Moreover, even a quick look at the courts’ application of this judicially-discovered doctrine reveals that the courts generally apply the doctrine in a haphazard and unprincipled manner, often targeting programs that the Republican Party (or the Court’s Republican appointees) dislike.

On the same day in January 2022, for example, the court handed down two decisions related to Biden administration rules requiring certain workers to either receive a Covid vaccine or be regularly tested for the disease. In the first of these decisions, National Federation of Independent Business v. Department of LaborThe court struck down a broad rule that applies to about “84 million Americans.”

Such a rule, most judges fairly reasonably concluded, involved matters of “huge economic and political significance.”

Yet in the second case, Biden v. Missouri, the court upheld a vaccination order that applies to nearly 10 million health care workers. The court made no attempt to explain why a rule affecting 84 million people triggers the main question doctrine, but a rule affecting only 10 million people does not. Nor did it explain what would happen if the Biden administration pushed through a vaccination rule that would apply to 20 million people. or 50 million people. Or 83,999,999 people.

Six months later, the court gave its verdict West Virginia v. Environmental Protection Agency (2022), which stripped EPA of much of its authority to combat climate change.

West Virginia The Obama administration’s Clean Power Plan was involved, a 2015 policy that set emissions reduction targets that were supposed to hit the energy industry by 2030. But this clean power plan proved to be a thing of the past. It never took effect — the Supreme Court voted along party lines to strike it down in 2016. And, because even the dirtiest methods of energy production are more expensive than the cleaner methods, the energy industry fully met the Obama administration’s 2030 goals in 2019. Business-related reasons. So it is likely that nothing significant would have changed if the Clean Power Plan had gone into effect.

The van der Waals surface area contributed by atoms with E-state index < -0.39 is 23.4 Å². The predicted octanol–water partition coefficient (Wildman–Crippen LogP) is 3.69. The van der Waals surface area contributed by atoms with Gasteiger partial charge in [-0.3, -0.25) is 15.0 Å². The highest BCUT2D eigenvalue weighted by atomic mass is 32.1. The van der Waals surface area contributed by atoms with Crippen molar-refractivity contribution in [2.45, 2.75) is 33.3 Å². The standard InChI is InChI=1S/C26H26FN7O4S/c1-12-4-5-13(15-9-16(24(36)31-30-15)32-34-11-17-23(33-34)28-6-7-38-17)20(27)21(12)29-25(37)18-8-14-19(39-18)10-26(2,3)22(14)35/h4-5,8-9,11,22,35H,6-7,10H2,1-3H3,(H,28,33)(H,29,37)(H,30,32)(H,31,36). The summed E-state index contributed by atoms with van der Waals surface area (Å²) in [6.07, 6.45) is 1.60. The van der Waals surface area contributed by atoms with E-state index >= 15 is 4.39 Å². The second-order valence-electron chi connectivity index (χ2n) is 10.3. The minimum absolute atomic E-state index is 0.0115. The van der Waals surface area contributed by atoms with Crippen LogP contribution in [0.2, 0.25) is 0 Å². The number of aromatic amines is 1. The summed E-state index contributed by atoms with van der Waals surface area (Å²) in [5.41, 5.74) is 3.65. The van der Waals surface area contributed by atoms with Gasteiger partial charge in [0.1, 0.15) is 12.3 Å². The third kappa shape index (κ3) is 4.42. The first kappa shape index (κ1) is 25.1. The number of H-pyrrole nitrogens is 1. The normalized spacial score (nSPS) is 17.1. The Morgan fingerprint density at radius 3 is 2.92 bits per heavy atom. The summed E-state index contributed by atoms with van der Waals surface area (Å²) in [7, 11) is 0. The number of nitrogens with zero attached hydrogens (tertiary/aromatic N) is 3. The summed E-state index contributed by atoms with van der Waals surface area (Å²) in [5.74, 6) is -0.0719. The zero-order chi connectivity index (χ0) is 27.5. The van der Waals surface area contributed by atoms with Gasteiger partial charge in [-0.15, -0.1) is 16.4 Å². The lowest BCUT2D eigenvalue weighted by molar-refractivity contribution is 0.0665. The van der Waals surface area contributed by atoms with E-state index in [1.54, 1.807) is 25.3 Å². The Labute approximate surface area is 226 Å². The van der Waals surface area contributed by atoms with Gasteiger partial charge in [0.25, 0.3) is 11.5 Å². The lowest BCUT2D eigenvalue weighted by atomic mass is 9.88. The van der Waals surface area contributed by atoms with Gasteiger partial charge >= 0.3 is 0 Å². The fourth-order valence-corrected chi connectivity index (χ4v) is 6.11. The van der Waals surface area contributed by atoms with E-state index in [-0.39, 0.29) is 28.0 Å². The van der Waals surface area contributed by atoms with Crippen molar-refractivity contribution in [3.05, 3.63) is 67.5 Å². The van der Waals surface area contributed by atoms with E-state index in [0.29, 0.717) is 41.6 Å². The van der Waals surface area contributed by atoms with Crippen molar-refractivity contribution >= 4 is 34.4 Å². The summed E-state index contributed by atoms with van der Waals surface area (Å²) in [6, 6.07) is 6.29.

And yet, in West VirginiaThe Supreme Court determined that this irrelevant regulation involved matters of such great economic or political significance that it must be excluded under the major question doctrine.

The doctrine of the main question, in other words, has no real substance. It essentially serves as an excuse that the court’s GOP-appointed majority can use to toss out agency actions they don’t like.

And so the fate of Biden’s debt forgiveness program will turn on whether at least two Republicans on the Supreme Court will decide they prefer a controversial program enacted by a Democratic administration. Maybe that will happen, but I wouldn’t bet on it.